pre-late Wisconsin glacial ice that advanced
from the Keewatin ice center that is now
called the Winnipeg Lobe (formerly identified
as the Wadena Lobe) was laid down before
the drumlins by an older Rainy Lobe source
from the northeast. Thus the Wadena Drumlin
Field resulted from a progressive mixing
of glacial till from a northeastern source,
and ice lobes and flows molded the drumlins
When the Wadena or Winnipeg Lobe advanced
from the east and northeast across the county,
it formed the core of the Alexandria Moraine
and the Wadena Drumlin Field. Later readvances
of the Wadena Lobe occurred about 20,000
The coarse-loamy till of the Wadena or Winnipeg
Lobe is characterized by less than 18 percent
clay and more than 50 percent sand (Anderson,
1976). The Alexandria Moraine Complex consists
of stagnation moraines. These stagnation
moraines formed at the outer edges of a
glacial lobe. There are also some smaller
areas of stagnation moraine in the eastern
half of the county. Stagnation moraine landscapes
have a complicated pattern of soil materials.
Although they are mostly made up of glacial
till, some are local deposits of outwash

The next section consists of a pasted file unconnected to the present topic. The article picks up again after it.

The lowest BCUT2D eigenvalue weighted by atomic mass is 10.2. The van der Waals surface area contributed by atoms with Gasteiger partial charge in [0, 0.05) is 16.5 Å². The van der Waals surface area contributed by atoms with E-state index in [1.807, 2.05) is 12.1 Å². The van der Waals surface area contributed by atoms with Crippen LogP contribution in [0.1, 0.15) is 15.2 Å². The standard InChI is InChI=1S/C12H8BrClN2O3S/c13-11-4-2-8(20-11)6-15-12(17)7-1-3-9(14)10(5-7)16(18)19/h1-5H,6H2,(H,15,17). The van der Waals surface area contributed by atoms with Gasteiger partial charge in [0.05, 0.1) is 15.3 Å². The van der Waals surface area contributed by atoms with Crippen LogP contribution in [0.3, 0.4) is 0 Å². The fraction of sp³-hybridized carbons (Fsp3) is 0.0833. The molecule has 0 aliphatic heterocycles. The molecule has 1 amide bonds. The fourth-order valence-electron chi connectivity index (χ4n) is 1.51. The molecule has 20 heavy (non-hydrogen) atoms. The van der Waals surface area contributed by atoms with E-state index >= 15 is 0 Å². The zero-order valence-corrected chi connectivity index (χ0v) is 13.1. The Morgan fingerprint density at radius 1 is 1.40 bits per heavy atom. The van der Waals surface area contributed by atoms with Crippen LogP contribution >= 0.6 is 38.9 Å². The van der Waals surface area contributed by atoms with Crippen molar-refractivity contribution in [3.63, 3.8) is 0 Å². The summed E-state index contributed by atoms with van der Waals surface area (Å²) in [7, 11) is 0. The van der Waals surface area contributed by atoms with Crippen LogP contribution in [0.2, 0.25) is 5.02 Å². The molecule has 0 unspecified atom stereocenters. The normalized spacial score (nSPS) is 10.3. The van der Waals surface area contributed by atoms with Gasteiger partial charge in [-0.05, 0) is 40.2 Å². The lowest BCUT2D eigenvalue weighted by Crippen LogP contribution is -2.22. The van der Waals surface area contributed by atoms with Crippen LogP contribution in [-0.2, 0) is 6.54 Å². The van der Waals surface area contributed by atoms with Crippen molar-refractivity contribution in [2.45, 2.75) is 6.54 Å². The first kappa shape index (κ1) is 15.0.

and water-laid sediments. The moraines are
typically the highest in elevation, have
the greatest relief, and are commonly hilly.
There are many small to large ice-block
basins in stagnation moraines that now contain
lakes or marshes. Ice-walled lakes formed
when pits in the stagnant ice on the Alexandria
Moraine filled with water-laid sediments.
Later, as the ice melted, the surrounding
landscape collapsed and the lake bottom
became what is now the hilltop (Clayton
and Cherry, 1967).
The stagnation moraines in Otter Tail County
were formed by ice advances from both the
Wadena or Winnipeg Lobe and the Des Moines
Lobe. The Altamont Moraine in Otter Tail
County is the portion of the Alexandria